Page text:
Checklist for Headteachers
The checklist for headteachers contains practical steps every school can take to transform what children eat at school and how they learn about food. It highlights all the things which make a big difference to take-up and food culture in schools. Not all of the actions are the responsibility of the headteacher; they can be shared across the school. Some are best done by the school cook, business manager, senior management team, or your external catering company.
Cooking in the Curriculum
Since 2014, all schools has an obligation to teach cookery to all children up to the age of 14. The details of what they should teach are contained within the Design and Technology syllabus. The focus is on instilling a love of cooking in children and teaching them a repertoire of predominantly savoury dishes, so that they are able to feed themselves and others a healthy and varied diet
Under Ofsted’s Common Inspection Framework, inspectors assess how “children and learners keep themselves healthy, including through healthy eating”.
The School Food Plan has worked with many expert organisations to produce practical guidance to help school leaders adopt a whole school approach to food and create a culture and ethos of healthy eating. The guidance is designed to be used alongside other School Food Plan resources including the Headteacher Checklist and What Works Well Website.
Guidance for School Governors
Governing bodies are responsible for the provision of school food and play a crucial role in creating and embedding a great school food culture.
The School Food Plan, in collaboration with the National Governors’ Association, has produced guidance to support governors in championing a whole school approach to food and help create a culture and ethos of healthy eating. It is designed to be used alongside other School Food Plan resources including the Headteacher Checklist and What Works Well website.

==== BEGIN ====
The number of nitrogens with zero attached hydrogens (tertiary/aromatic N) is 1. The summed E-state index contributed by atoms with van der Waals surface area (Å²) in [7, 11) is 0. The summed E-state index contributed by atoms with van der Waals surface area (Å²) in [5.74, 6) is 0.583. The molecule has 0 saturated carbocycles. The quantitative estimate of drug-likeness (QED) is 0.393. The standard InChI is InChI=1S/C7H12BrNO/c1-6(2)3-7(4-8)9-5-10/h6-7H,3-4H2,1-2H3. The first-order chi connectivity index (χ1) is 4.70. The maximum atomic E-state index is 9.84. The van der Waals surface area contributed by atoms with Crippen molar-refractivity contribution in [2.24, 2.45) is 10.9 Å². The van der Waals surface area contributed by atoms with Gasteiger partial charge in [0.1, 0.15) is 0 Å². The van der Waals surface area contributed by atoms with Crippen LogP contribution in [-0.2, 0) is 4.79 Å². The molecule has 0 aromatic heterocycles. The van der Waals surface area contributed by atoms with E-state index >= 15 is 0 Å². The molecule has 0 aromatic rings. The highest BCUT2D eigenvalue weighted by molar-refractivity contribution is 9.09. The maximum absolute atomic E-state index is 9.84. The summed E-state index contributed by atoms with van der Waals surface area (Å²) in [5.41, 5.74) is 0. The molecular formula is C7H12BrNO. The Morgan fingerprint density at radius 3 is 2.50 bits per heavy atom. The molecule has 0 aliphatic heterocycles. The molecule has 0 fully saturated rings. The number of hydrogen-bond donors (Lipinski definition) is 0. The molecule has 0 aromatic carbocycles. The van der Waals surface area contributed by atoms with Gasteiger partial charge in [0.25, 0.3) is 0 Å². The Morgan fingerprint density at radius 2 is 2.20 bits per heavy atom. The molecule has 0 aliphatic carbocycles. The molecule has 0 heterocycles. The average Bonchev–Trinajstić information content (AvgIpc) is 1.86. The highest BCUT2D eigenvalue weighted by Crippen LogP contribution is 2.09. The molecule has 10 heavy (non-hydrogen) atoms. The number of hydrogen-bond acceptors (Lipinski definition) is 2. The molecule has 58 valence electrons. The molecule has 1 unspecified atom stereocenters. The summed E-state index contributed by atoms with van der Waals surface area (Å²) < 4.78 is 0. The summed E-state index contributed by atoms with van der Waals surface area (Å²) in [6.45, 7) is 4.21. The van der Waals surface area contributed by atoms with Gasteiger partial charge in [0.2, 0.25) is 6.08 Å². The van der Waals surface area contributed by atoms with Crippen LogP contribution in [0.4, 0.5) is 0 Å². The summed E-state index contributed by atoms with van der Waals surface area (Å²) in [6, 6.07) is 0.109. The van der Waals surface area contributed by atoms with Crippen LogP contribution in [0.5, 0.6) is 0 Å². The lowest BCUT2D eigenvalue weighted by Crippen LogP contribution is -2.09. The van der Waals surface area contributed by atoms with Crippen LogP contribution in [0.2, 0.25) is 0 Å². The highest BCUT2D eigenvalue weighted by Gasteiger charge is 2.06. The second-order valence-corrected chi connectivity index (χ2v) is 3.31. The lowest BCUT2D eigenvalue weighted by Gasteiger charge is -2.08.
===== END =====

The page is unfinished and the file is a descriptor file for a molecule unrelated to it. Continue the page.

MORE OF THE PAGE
Training Resource: The Importance of a Good School Food Culture
Over 40 expert organisations have come together, to produce a free training resource to help all school staff understand the importance of a good school food culture and to support them to deliver improvements in pupil health and wellbeing. The resource is supported by the Department for Education and Public Health England. Download the Training Resource Kit.
School Food Standards – Summary
As part of the School Food Plan, a new set of standards for all food served in schools was launched by the Department for Education. They become mandatory in all maintained schools, and new academies and free schools from January 2015. Download and print off this poster for your kitchen wall and school displays.
School Food Standards – Guidance
A practical guide for schools, their cooks and caterers. The guidance includes: checklists; advice on implementing the standards; portion sizes & food groups; top tips; standards for school food other than lunch; good procurement and where to go for more information and advice.
School Food Standards: checklist for school lunch
The school food standards specify how often different types of food and drink can provided. This checklist will help you to assess your school lunch provision against the standards.
School Food Standards: checklist for school food other than lunch
The standards for ‘school food other than lunch’ apply to all food and drink provided to pupils during an extended school day (up to 6pm). This includes food and drink provided at breakfast and after school clubs or from vending machines, tuck shops or mid-morning break services.
School Food Standards: portion sizes and food groups
Guidance on typical portion sizes is included in the guidance for schools, cooks and caterers. Download the poster for your kitchen wall
‘What Works Well’ Recipe Hub
The ‘What Works Well’ Recipe Hub brings together over 100 recipes for pupils’ favourite meals and snacks, all checked against the School Food Standards. These tried and tested recipes have been created by school cooks and caterers and cover food served across the whole day: breakfast clubs, mid-morning break, lunch and after-school clubs.
Small Schools Toolkit
Each small school is different – there is no “one size fits all” solution. This toolkit highlights examples of good what works well, shares innovative ideas and signposts to organisations able to help small schools to offer their pupils the best school food.
The School Food Plan is exactly that – an agreed plan that has the support of the Secretary of State for Education and of the diverse organisations who are supporting headteachers to improve food in their schools. Published by the Department for Education in July 2013, it sets out 17 actions to transform what children eat in schools and how they learn about food.